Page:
Cavs fans, bear with me here. This summer, my NBA draft-experting led me down a rabbit-hole I could not evade. As the draft approaches, a plethora of athleticism data arrives in late May and early June, and I struggle with the question: “what does it mean”? Dion Waiters is only 6’ – 4”; Jeremy Lamb has long arms; in a laboratory, Harrison Barnes jumps really high. Should I care about any of this? I embarked on a project to track how pre-draft measurements correlate to actual, eventual NBA production. In today’s post, I hope to introduce the process.
I started by compiling the pre-draft measurements for every drafted NCAA player from the 2000 through 2010 drafts. This data was gleaned from the world’s most comprehensive draft website: drafexpress.com. I focused on eight measurements:
- Barefoot Height
- No-Step Vertical Leap
- Maximum Vertical Leap
- Three-Quarter Court Sprint Speed
- Lane Agility (Cone) Drill
- Bench Press reps of 185 pounds.
To my spreadsheet, I assembled every player’s Offensive Win Shares (OWS), from basketball-reference.com, for each of their first four seasons. For players drafted in 2000 through 2007, their “peak” season of OWS from their first four years is also evaluated. The analysis ignores the strike-shortened 2011 – 2012 season, hence no four-year-peak season for 2008 draftees. I purposefully chose separate offensive and defensive metrics.
Also, players were sorted into two groups by age; 21 and under as of February 1st of their rookie year, or Older. Additionally, players were categorized by the five standard basketball positions. Utilizing the positional-labels proves important, as comparing OWS across the entire spectrum of possible heights and athleticism would be meaningless; obviously both tall and short players are successful; clearly little guys are faster than big men, but both succeed.
After sorting into those various categories, I correlated each of the eight measurements with the players’ OWS’s. Each player had a maximum of five OWS values: 1st season, 2nd season, 3rd season, 4th season, and peak. Near-zero correlation meant no discernible relationship between the measurement and NBA offensive performance. Highly positive correlations reflect that players strong in that particular measurement were likely to be successful offensive players. Negative correlations can largely be regarded as near-zero; I won’t advance any theories that a certain group of players is better off being smaller or less athletic. (As a final note, speed and agility correlations were made negative; i.e. smaller sprint times resulting in larger OWS are reflected as positive correlation.)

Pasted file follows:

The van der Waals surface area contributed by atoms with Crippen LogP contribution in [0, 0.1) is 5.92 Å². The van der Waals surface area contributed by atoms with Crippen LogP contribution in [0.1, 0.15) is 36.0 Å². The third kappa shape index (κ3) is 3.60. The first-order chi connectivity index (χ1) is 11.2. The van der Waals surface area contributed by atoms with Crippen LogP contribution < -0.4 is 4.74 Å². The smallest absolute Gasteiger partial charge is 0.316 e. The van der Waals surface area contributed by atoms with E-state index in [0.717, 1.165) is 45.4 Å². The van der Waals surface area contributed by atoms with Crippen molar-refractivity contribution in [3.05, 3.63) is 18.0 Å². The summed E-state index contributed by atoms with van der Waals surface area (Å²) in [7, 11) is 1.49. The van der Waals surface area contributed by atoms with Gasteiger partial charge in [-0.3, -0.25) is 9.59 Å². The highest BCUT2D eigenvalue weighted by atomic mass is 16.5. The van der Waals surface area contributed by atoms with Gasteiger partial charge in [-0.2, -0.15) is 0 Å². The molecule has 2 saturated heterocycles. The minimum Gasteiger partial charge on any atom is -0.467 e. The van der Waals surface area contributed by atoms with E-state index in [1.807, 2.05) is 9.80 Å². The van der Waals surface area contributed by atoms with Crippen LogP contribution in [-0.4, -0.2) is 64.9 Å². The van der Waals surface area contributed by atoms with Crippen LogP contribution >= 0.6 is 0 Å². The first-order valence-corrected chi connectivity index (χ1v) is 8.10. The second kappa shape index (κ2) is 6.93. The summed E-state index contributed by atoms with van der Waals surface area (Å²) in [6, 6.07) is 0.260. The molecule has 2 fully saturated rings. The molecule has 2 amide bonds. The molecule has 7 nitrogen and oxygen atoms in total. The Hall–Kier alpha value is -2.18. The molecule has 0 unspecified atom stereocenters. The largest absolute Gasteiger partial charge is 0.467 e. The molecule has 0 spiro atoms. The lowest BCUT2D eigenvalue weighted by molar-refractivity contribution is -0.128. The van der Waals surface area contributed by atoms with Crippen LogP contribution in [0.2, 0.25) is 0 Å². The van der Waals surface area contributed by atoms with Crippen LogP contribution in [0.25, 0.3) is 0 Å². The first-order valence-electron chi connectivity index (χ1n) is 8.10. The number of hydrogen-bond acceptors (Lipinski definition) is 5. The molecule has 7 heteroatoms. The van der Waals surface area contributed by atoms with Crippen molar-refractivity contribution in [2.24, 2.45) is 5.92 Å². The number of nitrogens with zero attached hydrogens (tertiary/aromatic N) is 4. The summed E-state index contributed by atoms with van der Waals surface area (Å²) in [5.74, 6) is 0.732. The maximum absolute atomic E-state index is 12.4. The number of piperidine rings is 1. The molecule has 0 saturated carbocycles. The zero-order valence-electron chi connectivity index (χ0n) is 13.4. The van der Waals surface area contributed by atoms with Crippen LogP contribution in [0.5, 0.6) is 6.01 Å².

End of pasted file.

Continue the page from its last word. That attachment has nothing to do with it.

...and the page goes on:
With that as the basics of the study; the pre-draft measurements provide a fairly minimal array of predictive uses for offensive production. For five positions, two age groups per position, five seasonal OWS values, and eight measurements; there were four-hundred correlations. The graph below reflects their distribution.
As you can see, this is approximately a bell-curve centered near zero. Of the 400; only 228 (57%) are positive correlations, only sixty-five (16.3%) exceed 0.25, and only two exceeded 0.50. As a frame-of-reference, here are graphs reflecting 0.25 and 0.50 correlations:
The 0.25 correlation graph is fairly useless. In the specific case of this graph, Danny Granger was both tallest and overwhelmingly most offensively successful. This alone drove the positive correlation. The next four-tallest players were all offensively worthless.
The 0.5 correlation starts to resemble something meaningful. Four of the five highest-leapers managed successful seasons, and the fifth was Greg Oden. With one exception, the low-fliers all struggled.
Part of the draw towards the low correlations is second-round picks adding noise to the data, as every NBA flame-out was awarded zero win-shares for each season. Looking only at first-round picks, with their guaranteed contracts, provides the distribution below. There are only 320 correlations here, due to sample-size issues. For both guard positions, there were relatively few upperclassmen first round picks, so I left everyone in one age-group.
194 (60.6%) were positive, with sixty-six (20.6%) exceeding 0.25. Most encouragingly, a tantalizing eighteen rose above 0.50.
Well, hopefully I have capably communicated the basics. The only conclusion I hope you drew today is that the pre-draft size and athleticism measurements offer little predictive information relating to NBA offensive performance. Over the course of the season, I plan on providing insights into:
- What are those high-correlation measurements? How useful are they?
- What about defense? A reasonable hypothesis would say that size & athleticism are more critical there.
- Which measurements rarely or never provide strong correlation with offensive or defensive performance and hence, are reasonable to ignore?
- Are there athletic traits that NBA teams are over or under-valuing? Certainly some negative correlations are due to GM’s overpersuing players based on certain athletic profiles that do not reliably prove successful.
- Are there combinations of traits that prove highly reliable towards predicting success of a drafted player? What about failure?
- Did the hand-check rules initiated in 2004 – 2005 make speed & athleticism more important?
I hope this turns out to be an interesting and provocative series. Let me know your thoughts in the comments section.